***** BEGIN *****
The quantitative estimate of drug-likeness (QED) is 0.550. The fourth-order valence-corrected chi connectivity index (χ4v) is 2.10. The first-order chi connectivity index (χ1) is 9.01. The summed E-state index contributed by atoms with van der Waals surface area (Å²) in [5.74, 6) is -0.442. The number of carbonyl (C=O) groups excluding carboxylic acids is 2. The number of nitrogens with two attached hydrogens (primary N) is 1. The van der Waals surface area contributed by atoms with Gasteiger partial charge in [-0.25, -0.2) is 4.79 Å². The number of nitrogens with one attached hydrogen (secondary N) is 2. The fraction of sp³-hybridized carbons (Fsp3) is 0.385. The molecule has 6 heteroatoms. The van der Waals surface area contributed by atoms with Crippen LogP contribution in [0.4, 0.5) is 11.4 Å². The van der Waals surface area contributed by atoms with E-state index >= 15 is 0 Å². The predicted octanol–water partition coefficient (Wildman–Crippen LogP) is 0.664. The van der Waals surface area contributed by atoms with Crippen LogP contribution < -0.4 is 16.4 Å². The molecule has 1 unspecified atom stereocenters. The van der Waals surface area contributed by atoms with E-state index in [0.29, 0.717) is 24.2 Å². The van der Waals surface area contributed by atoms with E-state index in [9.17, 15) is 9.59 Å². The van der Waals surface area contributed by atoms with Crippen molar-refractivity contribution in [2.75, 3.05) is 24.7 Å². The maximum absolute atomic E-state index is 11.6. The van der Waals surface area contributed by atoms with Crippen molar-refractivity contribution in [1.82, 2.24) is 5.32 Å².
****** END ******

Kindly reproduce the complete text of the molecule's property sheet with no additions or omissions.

The quantitative estimate of drug-likeness (QED) is 0.550. The fourth-order valence-corrected chi connectivity index (χ4v) is 2.10. The first-order chi connectivity index (χ1) is 9.01. The summed E-state index contributed by atoms with van der Waals surface area (Å²) in [5.74, 6) is -0.442. The number of carbonyl (C=O) groups excluding carboxylic acids is 2. The number of nitrogens with two attached hydrogens (primary N) is 1. The van der Waals surface area contributed by atoms with Gasteiger partial charge in [-0.25, -0.2) is 4.79 Å². The number of nitrogens with one attached hydrogen (secondary N) is 2. The fraction of sp³-hybridized carbons (Fsp3) is 0.385. The molecule has 6 heteroatoms. The van der Waals surface area contributed by atoms with Crippen LogP contribution in [0.4, 0.5) is 11.4 Å². The van der Waals surface area contributed by atoms with E-state index >= 15 is 0 Å². The predicted octanol–water partition coefficient (Wildman–Crippen LogP) is 0.664. The van der Waals surface area contributed by atoms with Crippen LogP contribution < -0.4 is 16.4 Å². The molecule has 1 unspecified atom stereocenters. The van der Waals surface area contributed by atoms with E-state index in [0.29, 0.717) is 24.2 Å². The van der Waals surface area contributed by atoms with E-state index in [9.17, 15) is 9.59 Å². The van der Waals surface area contributed by atoms with Crippen molar-refractivity contribution in [2.75, 3.05) is 24.7 Å². The maximum absolute atomic E-state index is 11.6. The van der Waals surface area contributed by atoms with Crippen molar-refractivity contribution in [1.82, 2.24) is 5.32 Å².